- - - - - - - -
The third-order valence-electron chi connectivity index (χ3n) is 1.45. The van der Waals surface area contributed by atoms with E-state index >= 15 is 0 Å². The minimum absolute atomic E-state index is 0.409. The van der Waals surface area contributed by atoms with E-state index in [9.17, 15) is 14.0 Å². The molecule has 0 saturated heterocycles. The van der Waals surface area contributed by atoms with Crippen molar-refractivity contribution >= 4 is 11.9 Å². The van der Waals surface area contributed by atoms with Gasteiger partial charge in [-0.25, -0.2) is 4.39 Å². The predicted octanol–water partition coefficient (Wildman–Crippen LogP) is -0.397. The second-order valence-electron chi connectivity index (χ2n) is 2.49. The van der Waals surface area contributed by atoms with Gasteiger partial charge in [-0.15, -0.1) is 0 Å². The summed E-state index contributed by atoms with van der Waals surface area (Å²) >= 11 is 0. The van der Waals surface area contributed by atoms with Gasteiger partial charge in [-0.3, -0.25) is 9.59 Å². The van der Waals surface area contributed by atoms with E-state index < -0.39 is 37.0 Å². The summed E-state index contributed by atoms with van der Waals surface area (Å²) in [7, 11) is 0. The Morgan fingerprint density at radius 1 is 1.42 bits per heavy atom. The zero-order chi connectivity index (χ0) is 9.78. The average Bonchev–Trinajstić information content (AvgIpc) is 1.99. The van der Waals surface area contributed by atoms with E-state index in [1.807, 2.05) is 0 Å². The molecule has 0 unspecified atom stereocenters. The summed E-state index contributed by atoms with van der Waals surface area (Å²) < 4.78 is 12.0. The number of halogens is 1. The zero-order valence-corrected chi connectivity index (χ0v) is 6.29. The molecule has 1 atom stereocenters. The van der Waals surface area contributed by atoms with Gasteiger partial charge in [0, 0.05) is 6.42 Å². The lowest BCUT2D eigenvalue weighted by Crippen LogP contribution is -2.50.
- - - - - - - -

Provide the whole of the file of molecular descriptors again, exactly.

The third-order valence-electron chi connectivity index (χ3n) is 1.45. The van der Waals surface area contributed by atoms with E-state index >= 15 is 0 Å². The minimum absolute atomic E-state index is 0.409. The van der Waals surface area contributed by atoms with E-state index in [9.17, 15) is 14.0 Å². The molecule has 0 saturated heterocycles. The van der Waals surface area contributed by atoms with Crippen molar-refractivity contribution >= 4 is 11.9 Å². The van der Waals surface area contributed by atoms with Gasteiger partial charge in [-0.25, -0.2) is 4.39 Å². The predicted octanol–water partition coefficient (Wildman–Crippen LogP) is -0.397. The second-order valence-electron chi connectivity index (χ2n) is 2.49. The van der Waals surface area contributed by atoms with Gasteiger partial charge in [-0.15, -0.1) is 0 Å². The summed E-state index contributed by atoms with van der Waals surface area (Å²) >= 11 is 0. The van der Waals surface area contributed by atoms with Gasteiger partial charge in [-0.3, -0.25) is 9.59 Å². The van der Waals surface area contributed by atoms with E-state index < -0.39 is 37.0 Å². The summed E-state index contributed by atoms with van der Waals surface area (Å²) in [7, 11) is 0. The Morgan fingerprint density at radius 1 is 1.42 bits per heavy atom. The zero-order chi connectivity index (χ0) is 9.78. The average Bonchev–Trinajstić information content (AvgIpc) is 1.99. The van der Waals surface area contributed by atoms with E-state index in [1.807, 2.05) is 0 Å². The molecule has 0 unspecified atom stereocenters. The summed E-state index contributed by atoms with van der Waals surface area (Å²) < 4.78 is 12.0. The number of halogens is 1. The zero-order valence-corrected chi connectivity index (χ0v) is 6.29. The molecule has 1 atom stereocenters. The van der Waals surface area contributed by atoms with Gasteiger partial charge in [0, 0.05) is 6.42 Å². The lowest BCUT2D eigenvalue weighted by Crippen LogP contribution is -2.50.